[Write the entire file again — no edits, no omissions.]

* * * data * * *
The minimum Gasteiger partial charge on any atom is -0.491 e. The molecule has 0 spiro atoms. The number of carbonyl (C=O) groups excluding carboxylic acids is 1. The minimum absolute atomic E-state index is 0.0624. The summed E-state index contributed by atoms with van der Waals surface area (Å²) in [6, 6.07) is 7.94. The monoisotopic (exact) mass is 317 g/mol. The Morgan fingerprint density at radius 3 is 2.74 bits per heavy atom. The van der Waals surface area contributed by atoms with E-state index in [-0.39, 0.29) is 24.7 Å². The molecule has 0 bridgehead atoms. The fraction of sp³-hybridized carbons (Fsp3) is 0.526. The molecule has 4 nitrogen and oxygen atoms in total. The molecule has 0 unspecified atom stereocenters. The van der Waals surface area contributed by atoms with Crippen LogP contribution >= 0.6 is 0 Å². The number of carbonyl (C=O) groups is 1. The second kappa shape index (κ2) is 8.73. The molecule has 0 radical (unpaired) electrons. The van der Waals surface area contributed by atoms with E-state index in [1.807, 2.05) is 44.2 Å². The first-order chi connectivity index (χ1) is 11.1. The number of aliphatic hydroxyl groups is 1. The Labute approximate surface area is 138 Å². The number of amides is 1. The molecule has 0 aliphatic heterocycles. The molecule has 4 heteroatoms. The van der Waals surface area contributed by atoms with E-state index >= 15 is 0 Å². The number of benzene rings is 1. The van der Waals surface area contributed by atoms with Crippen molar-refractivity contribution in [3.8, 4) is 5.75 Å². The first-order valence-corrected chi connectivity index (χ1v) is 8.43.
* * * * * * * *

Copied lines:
The minimum Gasteiger partial charge on any atom is -0.491 e. The molecule has 0 spiro atoms. The number of carbonyl (C=O) groups excluding carboxylic acids is 1. The minimum absolute atomic E-state index is 0.0624. The summed E-state index contributed by atoms with van der Waals surface area (Å²) in [6, 6.07) is 7.94. The monoisotopic (exact) mass is 317 g/mol. The Morgan fingerprint density at radius 3 is 2.74 bits per heavy atom. The van der Waals surface area contributed by atoms with E-state index in [-0.39, 0.29) is 24.7 Å². The molecule has 0 bridgehead atoms. The fraction of sp³-hybridized carbons (Fsp3) is 0.526. The molecule has 4 nitrogen and oxygen atoms in total. The molecule has 0 unspecified atom stereocenters. The van der Waals surface area contributed by atoms with Crippen LogP contribution >= 0.6 is 0 Å². The number of carbonyl (C=O) groups is 1. The second kappa shape index (κ2) is 8.73. The molecule has 0 radical (unpaired) electrons. The van der Waals surface area contributed by atoms with E-state index in [1.807, 2.05) is 44.2 Å². The first-order chi connectivity index (χ1) is 11.1. The number of aliphatic hydroxyl groups is 1. The Labute approximate surface area is 138 Å². The number of amides is 1. The molecule has 0 aliphatic heterocycles. The molecule has 4 heteroatoms. The van der Waals surface area contributed by atoms with E-state index >= 15 is 0 Å². The number of benzene rings is 1. The van der Waals surface area contributed by atoms with Crippen molar-refractivity contribution in [3.8, 4) is 5.75 Å². The first-order valence-corrected chi connectivity index (χ1v) is 8.43.